But then with an extra minute or three do any of the tracks from the period between Nine Lives and Music… warrant selection? Well, no. I, like Mr Perry (2010: “I don’t think we’ve made a decent album in years. Just Push Play is my least favorite. When we recorded it there was never a point where all five members were in the room at the same time and Aerosmith’s major strength is playing together. It was a learning experience for me: it showed me how not to make an Aerosmith record”) don’t care for Just Push Play. And, yes, I open with three from Pump and even include two more including the only one of their ballads that I can still enjoy (if you’ve seen them live and been part of the crowd that sings along to the start so loudly it shuts Steven Tyler up you’ll have a soft spot for it too) but Pump is to their latter-day period what Rocks is to their initial run; unimpeachable.

So, it was possibly the trickiest to compile and is by no means perfect but if I were to compile for CD length, tunes from the Post-Rehab (I can’t really call this one Post-Milk Spillage as I’ve selected nothing from Done With Mirrors) now it would probably look like this:

Honourable mentions go to:

Monkey On My Back

The Movie

Line Up

Heart’s Done Time


Confronted by this latest atrocity

“I think I read that we get more information in one day in modern times than people in the 1700s used to get in a whole lifetime. So if you’re every feeling crazy or overwhelmed or insignificant or frustrated or beaten down, there’s a fucking reason. It’s impossible to keep up. There’s a lot of tragedy in the world; we just didn’t used to hear about all of it… it all goes into being overwhelmed and there’s no better song than this one.”

There’s too many home fires burning and not enough trees..

The arguments for and against streaming have and will rage for a lot longer than I’ll be bothered to partake of them. Noel Gallagher recently pointed out “someone tried to sell me Spotify once and I was like, ‘Why would I want the entire fucking catalogue of the Kaiser Chiefs?” – though his argument of ‘if I want music I’ll buy it’ doesn’t necessarily work when not everyone has sold 40 million albums (not to mention the presence of his own music on the platform and that I don’t really want / need access to Dig Out Yer Soul)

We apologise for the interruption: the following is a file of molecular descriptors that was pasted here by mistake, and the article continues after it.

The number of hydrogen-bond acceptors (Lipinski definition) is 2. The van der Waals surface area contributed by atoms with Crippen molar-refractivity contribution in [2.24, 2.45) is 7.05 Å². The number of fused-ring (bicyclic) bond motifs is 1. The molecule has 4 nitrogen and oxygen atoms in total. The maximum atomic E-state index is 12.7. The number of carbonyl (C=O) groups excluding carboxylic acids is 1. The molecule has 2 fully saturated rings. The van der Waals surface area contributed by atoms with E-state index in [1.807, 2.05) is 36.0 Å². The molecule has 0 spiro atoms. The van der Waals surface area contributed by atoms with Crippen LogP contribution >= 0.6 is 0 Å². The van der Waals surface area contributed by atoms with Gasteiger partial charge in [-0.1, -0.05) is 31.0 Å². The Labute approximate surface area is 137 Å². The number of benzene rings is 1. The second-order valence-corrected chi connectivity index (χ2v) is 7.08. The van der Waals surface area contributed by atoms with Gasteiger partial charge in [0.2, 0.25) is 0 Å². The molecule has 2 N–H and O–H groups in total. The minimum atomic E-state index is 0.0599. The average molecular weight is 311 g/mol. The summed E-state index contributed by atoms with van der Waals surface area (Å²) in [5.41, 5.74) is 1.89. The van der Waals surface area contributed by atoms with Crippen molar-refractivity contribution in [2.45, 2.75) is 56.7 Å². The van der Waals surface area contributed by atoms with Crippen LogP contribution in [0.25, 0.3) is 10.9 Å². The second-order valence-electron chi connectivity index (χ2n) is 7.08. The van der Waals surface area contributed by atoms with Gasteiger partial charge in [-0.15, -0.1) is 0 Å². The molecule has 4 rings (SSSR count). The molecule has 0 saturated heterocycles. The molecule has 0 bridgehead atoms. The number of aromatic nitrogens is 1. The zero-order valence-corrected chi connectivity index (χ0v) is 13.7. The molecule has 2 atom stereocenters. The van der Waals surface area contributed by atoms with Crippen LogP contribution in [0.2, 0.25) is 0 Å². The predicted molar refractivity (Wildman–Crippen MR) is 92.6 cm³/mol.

There’s also the argument that the availability of so much music in one place means that archival releases and collections are diminishing – everything is already there but you have to find it first.

I’m not even going to touch the money / artist’s pay issue.

Anyway, I digress. This was supposed to be a quick one. So let’s call this rant “Advantages of Spotify, Example 53.8”

  1. Pink Floyd’s complete* discography is now there for streaming
  2. This includes The Final Cut
  3. I haven’t had to fork over cash in order to hear this, now, for the first time in full
  4. It’s cost me nothing to discover that a) it’s almost** a complete turd of an album and b) it’s a bloody good thing Gilmour kept the band going and this wasn’t it’s final release
  5. I’ve now heard the sole exception to the above. Not Now John is the only track on the album to feature Gilmour’s vocals and obvious involvement. It’s no wonder it was the lead only single released from it. It’s also a worthy and bafflingly-overlooked addition to any Pink Floyd compilation and I can’t help but enjoy hearing Mr Gilmour sing, with obvious relish “fuck all that” and wonder if, to his mind, he wasn’t singing about all the tosh that had preceded this song’s placement at the arse end of an arse of an album. Arse.

Here it is:


* No Point Me At The Sky, unfortunately.

** The Flethcher Memorial Home is alright. Though only thanks to Gilmour’s guitar arriving to pull the turgid lump away from Waters’ unconvincing wailing and When The Tigers Broke Free isn’t too bad either but that’s about it. Yep. That’s about it.





Self-compiled; Aerosmith Pt 1

There are some real simple / guilty pleasures in my music collection. They might not be ‘critical’ favourites but I’ll always stick em on.

MTV has a lot to answer for. That’s the MTV that used to be – the one that actually showed more music than reality TV. I can’t say that I’ve watched it for years. Back in the 90’s it was a gateway into a lot of music. For me, in amidst all the “holy shit” moments that came with the explosion of grunge, the video for Aerosmith’s Livin’ On The Edge was an attention grabber – Joe Perry wringing a solo out of his guitar as a freight-train barrels down on him, only to casually step out of the way all cool-as-fuck.